Do Indian Employers resent giving you Annual Leave?

I moved from a global company after many years to a local promoter led company, and I couldn’t help feeling the resistance to granting me my annual leave.

The first time I applied for leave I was told that the company was not doing as well as it should and that my going on leave would affect the company’s performance further. While it did sound a bit stretched at the time, the guilt that my boss induced in me was quite profound and effective. I was made to feel that I was indispensable to the betterment of the company.

But when it happened the second time and the third time, I did suspect that it had nothing to do with the company’s performance, but more to do with a general resentment to granting leave. Another colleague who unlike me went on leave dis-regarding the pleas of the owner of the company, was perpetually harassed with phone calls and other errands while he was on leave. I couldn’t help but feel that, these interruptions to my colleagues’ leave was purposeful and was meant to disrupt his holiday and make him feel guilty that he was away and how the company was suffering because he was on leave.

According to a study conducted by Towers Watson , close to half of the respondents (employees) in India reported excessive pressure at work. Around one-third of them pinned the blame on “overwhelming” productivity demands from employers.

Allowing employees to go on leave affects productivity, is a silent notion that most promoter led companies believe. This preoccupation with productivity often manifests itself in other ways as well.

  • Most promoter led companies in India follow a working Saturday culture. One of my friends who moved from a global company to a promoter led company got a culture shock when he had to work on Saturdays. However, since he took Saturday as a holiday and not a serious work day, he arrived at his first working Saturday in jeans and a t-shirt. He was immediately summoned by the promoter’s wife ( who played a significant informal role in the company ) and was ticked off that he was dressed inappropriately for a working day.
  • If promoter led companies don’t work on Saturdays, then they at least work on alternate Saturdays. This is supposed to be a compromise. Since most global companies are closed on weekends, alternate Saturdays gives the promoter led company some leeway to still extract some more productivity from the employee.
  • Typically, when announcing the annual holiday list of the year, there is a distinct difference between the multinational and the promoter led Indian company. The Indian led company will go absolutely by the rule and declare the least number of public holidays. Often the holiday list will even include Sundays when important festivals unfortunately appear on those days in a given year. This is a signal that the company is happy to give them the public holidays but it so unfortunate that they come on a Sunday!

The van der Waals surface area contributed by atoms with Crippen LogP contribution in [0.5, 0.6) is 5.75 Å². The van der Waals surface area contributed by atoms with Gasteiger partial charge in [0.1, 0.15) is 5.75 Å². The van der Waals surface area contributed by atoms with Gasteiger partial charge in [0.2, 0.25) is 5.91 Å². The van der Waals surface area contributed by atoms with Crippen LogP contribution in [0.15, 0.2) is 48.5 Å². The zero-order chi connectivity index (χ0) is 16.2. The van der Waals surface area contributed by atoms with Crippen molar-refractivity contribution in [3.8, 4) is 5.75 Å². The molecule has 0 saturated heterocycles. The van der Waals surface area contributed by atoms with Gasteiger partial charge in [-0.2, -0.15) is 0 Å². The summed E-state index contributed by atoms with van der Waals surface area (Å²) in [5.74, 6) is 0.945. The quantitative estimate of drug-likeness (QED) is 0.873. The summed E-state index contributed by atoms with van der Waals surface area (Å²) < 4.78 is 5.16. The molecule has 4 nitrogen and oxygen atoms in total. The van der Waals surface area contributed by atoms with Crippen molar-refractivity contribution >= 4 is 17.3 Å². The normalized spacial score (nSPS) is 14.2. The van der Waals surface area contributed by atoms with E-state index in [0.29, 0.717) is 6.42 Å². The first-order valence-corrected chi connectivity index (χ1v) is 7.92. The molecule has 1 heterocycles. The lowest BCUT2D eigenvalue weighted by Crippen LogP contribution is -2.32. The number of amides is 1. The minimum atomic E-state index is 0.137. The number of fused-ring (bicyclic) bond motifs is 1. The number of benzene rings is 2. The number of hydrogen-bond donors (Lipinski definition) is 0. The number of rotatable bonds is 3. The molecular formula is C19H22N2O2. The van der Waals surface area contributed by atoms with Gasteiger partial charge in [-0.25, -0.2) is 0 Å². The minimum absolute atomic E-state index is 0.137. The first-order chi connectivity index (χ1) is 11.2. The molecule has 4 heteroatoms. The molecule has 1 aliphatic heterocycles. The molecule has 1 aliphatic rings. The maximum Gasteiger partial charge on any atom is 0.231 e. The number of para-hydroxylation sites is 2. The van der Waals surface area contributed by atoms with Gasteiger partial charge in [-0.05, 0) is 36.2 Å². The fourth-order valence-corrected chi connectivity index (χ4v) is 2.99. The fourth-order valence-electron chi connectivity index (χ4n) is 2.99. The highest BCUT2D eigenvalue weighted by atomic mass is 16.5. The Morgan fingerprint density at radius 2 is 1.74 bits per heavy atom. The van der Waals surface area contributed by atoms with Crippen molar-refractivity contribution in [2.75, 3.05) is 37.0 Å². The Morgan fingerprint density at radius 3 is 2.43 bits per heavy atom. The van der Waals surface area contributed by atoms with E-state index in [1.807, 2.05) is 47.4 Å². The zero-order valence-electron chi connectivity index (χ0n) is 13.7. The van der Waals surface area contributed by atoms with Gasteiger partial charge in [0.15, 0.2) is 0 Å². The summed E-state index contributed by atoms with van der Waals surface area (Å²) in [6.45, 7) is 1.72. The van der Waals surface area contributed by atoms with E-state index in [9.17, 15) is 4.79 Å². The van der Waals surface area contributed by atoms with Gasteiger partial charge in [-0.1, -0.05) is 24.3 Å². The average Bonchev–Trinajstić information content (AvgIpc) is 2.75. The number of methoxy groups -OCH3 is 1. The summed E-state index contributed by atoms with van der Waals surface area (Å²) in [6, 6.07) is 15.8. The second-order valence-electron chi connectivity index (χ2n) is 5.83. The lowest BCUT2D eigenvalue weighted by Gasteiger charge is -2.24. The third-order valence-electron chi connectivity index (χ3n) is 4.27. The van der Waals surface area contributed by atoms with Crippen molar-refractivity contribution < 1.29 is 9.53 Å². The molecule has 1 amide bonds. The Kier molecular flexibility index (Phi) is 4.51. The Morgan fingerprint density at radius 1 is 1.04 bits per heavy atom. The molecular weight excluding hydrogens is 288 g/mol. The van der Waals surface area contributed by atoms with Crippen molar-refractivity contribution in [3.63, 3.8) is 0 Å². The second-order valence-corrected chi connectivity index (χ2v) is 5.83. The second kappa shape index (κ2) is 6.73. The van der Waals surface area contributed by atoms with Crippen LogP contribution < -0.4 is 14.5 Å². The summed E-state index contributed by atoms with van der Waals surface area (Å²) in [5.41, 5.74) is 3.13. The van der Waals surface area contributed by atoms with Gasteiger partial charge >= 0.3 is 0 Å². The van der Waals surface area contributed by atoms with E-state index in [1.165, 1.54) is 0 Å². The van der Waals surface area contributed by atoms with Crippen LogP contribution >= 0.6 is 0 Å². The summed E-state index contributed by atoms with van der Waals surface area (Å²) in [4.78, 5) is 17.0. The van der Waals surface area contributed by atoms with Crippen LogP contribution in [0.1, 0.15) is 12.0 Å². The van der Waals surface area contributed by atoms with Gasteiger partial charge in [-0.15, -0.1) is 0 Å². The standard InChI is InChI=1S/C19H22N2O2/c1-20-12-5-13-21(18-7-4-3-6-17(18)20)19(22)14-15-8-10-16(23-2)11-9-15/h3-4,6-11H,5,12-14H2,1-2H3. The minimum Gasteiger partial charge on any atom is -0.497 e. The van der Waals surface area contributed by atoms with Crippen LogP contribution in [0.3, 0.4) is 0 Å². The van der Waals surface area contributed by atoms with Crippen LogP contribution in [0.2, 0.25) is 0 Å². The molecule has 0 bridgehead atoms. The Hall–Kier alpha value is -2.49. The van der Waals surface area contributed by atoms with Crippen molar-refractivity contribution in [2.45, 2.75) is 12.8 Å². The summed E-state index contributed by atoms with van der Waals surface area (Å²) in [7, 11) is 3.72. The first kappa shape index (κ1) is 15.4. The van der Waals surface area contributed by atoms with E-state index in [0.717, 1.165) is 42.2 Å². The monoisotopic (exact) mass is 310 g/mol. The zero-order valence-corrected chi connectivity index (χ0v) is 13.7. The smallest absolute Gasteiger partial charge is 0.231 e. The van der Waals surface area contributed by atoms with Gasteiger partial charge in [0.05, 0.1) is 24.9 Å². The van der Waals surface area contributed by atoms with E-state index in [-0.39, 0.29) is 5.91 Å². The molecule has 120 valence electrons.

Work-life Balance in India

About 63% of Indian respondents feel they are vacation-deprived according to a survey conducted by Expedia a few years ago.. The company conducted an online survey in which 8,535 respondents from 24 countries took part.

“Indians are second, behind Thailand (22%), in not taking leaves to be in boss’s good books, while 18% of Indians don’t use all the leaves because they fear that taking all of the vacation time will be perceived negatively by their employer,” said the survey.

Indians also prefer getting money in exchange for unused holidays, with 37% of the employed adult population, the highest in the world, opting for it. Brazil follows India with 30% of employed people preferring money over holidays.

India has been ranked as the fourth most vacation deprived country globally, as 63 per cent take fewer days of the vacations that they get, according to to a report.

“After Spain (68 per cent), UAE (68 per cent), Malaysia (67 per cent) and South Korea (64 per cent), India is ranked as the fourth most vacation deprived country globally,” according to Expedia ‘Vacation Deprivation report 2016’.

The report revealed that 40 per cent Indians don’t use all vacation days as work schedule does not allow for vacation or don’t have enough staff to cover and 32 per cent are not able to take vacation days due to personal schedule.

So the next time you get a lucrative offer from a company, make sure that it is not going to affect your vacation time! That is if you value your vacation and don’t think that work- life balance is just a bad joke!

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Prabhakar Mundkur has spent 40 years in advertising and worked in India, Africa and Asia. He is currently Chief Mentor with HGS Interactive a part of HGS in the Hinduja Group. He is on the advisory board of Sol 's Arc (solsarc.org ) an NGO dedicated to special education for intellectually challenged children. He is also a member of Whiteboard ( whiteboardindia.org ) which supports senior management of NGOs in financial management, PR, Communication and HR through pro bono expertise.

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